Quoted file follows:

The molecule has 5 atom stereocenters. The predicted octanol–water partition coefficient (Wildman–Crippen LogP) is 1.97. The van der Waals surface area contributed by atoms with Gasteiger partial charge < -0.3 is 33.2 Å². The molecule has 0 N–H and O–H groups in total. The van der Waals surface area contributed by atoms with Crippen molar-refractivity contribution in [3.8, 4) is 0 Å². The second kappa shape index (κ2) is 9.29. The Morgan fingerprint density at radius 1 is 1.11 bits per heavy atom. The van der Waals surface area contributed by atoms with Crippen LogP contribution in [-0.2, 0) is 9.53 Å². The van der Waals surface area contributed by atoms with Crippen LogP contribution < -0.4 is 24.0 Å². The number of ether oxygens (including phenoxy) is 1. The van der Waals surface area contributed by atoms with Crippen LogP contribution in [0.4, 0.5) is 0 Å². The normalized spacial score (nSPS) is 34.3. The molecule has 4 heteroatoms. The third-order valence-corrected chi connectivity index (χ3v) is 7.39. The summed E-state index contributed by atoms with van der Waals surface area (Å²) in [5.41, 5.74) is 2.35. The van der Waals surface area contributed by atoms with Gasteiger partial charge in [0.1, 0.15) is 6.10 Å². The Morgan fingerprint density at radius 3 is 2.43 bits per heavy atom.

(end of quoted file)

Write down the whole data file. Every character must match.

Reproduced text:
The molecule has 5 atom stereocenters. The predicted octanol–water partition coefficient (Wildman–Crippen LogP) is 1.97. The van der Waals surface area contributed by atoms with Gasteiger partial charge < -0.3 is 33.2 Å². The molecule has 0 N–H and O–H groups in total. The van der Waals surface area contributed by atoms with Crippen molar-refractivity contribution in [3.8, 4) is 0 Å². The second kappa shape index (κ2) is 9.29. The Morgan fingerprint density at radius 1 is 1.11 bits per heavy atom. The van der Waals surface area contributed by atoms with Crippen LogP contribution in [-0.2, 0) is 9.53 Å². The van der Waals surface area contributed by atoms with Crippen LogP contribution < -0.4 is 24.0 Å². The number of ether oxygens (including phenoxy) is 1. The van der Waals surface area contributed by atoms with Crippen LogP contribution in [0.4, 0.5) is 0 Å². The normalized spacial score (nSPS) is 34.3. The molecule has 4 heteroatoms. The third-order valence-corrected chi connectivity index (χ3v) is 7.39. The summed E-state index contributed by atoms with van der Waals surface area (Å²) in [5.41, 5.74) is 2.35. The van der Waals surface area contributed by atoms with Gasteiger partial charge in [0.1, 0.15) is 6.10 Å². The Morgan fingerprint density at radius 3 is 2.43 bits per heavy atom.